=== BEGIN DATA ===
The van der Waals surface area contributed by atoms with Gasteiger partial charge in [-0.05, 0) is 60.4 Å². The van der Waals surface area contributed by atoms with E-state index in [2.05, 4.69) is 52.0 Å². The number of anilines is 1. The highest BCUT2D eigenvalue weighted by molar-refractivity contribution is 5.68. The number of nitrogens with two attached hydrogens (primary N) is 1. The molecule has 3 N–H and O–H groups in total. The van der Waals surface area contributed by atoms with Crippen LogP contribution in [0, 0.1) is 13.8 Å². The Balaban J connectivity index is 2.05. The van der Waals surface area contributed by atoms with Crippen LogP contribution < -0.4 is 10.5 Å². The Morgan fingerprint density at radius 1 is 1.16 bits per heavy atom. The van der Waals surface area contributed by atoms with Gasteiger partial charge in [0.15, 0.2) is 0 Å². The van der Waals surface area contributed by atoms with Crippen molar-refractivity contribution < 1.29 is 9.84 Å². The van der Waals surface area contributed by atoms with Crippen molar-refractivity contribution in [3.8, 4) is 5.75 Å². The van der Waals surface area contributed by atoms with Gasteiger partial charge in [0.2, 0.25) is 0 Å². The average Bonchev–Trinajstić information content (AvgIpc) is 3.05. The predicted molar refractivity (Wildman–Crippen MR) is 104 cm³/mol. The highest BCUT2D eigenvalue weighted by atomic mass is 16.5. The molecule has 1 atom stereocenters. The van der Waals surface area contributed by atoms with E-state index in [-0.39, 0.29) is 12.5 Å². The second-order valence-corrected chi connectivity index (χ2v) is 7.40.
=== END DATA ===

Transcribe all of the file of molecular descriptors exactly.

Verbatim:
The van der Waals surface area contributed by atoms with Gasteiger partial charge in [-0.05, 0) is 60.4 Å². The van der Waals surface area contributed by atoms with E-state index in [2.05, 4.69) is 52.0 Å². The number of anilines is 1. The highest BCUT2D eigenvalue weighted by molar-refractivity contribution is 5.68. The number of nitrogens with two attached hydrogens (primary N) is 1. The molecule has 3 N–H and O–H groups in total. The van der Waals surface area contributed by atoms with Crippen LogP contribution in [0, 0.1) is 13.8 Å². The Balaban J connectivity index is 2.05. The van der Waals surface area contributed by atoms with Crippen LogP contribution < -0.4 is 10.5 Å². The Morgan fingerprint density at radius 1 is 1.16 bits per heavy atom. The van der Waals surface area contributed by atoms with Gasteiger partial charge in [0.15, 0.2) is 0 Å². The van der Waals surface area contributed by atoms with Crippen molar-refractivity contribution < 1.29 is 9.84 Å². The van der Waals surface area contributed by atoms with Crippen molar-refractivity contribution in [3.8, 4) is 5.75 Å². The van der Waals surface area contributed by atoms with Gasteiger partial charge in [0.2, 0.25) is 0 Å². The average Bonchev–Trinajstić information content (AvgIpc) is 3.05. The predicted molar refractivity (Wildman–Crippen MR) is 104 cm³/mol. The highest BCUT2D eigenvalue weighted by atomic mass is 16.5. The molecule has 1 atom stereocenters. The van der Waals surface area contributed by atoms with E-state index in [-0.39, 0.29) is 12.5 Å². The second-order valence-corrected chi connectivity index (χ2v) is 7.40.